More Austerity for Spain
The Wall Street Journal reported on the new austerity measures being implemented in recession-stricken Spain on Wednesday morning. Spanish Prime Minister Mariano Rajoy announced measures that will help the country cut its budget deficit by 65 billion euros, or $79.62 billion through 2015. He also added that Spain's economy may not grow at all next year as the country has been under siege as a result of the European debt crisis.
The Prime Minister urged all Spaniards to back the initiatives, which the Wall Street Journal reports will include value-added tax hikes and cuts to jobless benefits and state employee wages. The European Commission supported the austerity measures, but a potential consequence could be slower growth. Rajoy called Spain's situation "extraordinarily serious."
He added, "We are trying to stick to a path that is not easy, short or comfortable, but we cannot avoid it—this is the only one that leads to recovery." The initiatives include an increase in the standard rate value-added tax to 21% from 18% and the lower rate would go from 8% to 10%.
The austerity measures are designed to convince the markets to buy Spanish sovereign debt, where yields have risen sharply. The steps may not be enough, however, to avoid a full-fledged bailout. European leaders have already agreed to support the country's banks with up to 100 billion euros, and Spain could need even more help.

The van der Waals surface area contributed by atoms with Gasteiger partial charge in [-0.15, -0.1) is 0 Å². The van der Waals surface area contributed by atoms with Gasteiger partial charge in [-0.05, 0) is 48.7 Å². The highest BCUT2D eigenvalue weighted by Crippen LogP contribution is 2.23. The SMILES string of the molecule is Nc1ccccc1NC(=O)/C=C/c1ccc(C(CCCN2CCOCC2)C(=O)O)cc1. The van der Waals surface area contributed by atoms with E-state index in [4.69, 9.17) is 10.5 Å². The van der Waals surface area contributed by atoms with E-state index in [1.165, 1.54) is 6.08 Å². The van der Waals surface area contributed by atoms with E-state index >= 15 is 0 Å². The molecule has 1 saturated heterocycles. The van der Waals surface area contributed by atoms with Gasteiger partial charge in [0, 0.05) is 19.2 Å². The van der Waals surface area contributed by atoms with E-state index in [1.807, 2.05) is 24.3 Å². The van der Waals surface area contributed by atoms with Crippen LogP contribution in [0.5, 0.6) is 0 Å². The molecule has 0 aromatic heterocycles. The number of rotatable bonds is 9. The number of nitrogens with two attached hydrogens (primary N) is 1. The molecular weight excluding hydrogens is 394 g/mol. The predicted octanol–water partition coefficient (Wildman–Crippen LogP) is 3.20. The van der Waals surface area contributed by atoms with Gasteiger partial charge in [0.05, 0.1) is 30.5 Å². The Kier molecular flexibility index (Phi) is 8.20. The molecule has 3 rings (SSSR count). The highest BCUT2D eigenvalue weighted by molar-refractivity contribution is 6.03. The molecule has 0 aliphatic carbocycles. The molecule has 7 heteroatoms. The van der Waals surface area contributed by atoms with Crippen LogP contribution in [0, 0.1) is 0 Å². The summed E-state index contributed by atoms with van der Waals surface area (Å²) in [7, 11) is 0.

Chief euro-zone market economist at BNP Paribas SA Ken Walttret told the Wall Street Journal, "The Spanish government is trying to convince financial markets that its policies are credible in order to generate some appetite to buy its sovereign debt, and that's quite a tough job now."
On Wednesday, shares of major Spanish financial institution Banco Santander (NYSE: STD) are around 1% lower in the wake of the austerity announcement. The stock has plunged more than 23% in 2012 and is a potential way to play the unfolding crisis in Spain.
The iShares MSCI Spain Index ETF (NYSE: EWP) is reacting positively to the statement from the Prime Minister and easing borrowing costs for Spanish debt. In early trade, the EWP had jumped almost 2% to $23.00. Nevertheless, the ETF has fallen more than 24% so far in 2012.
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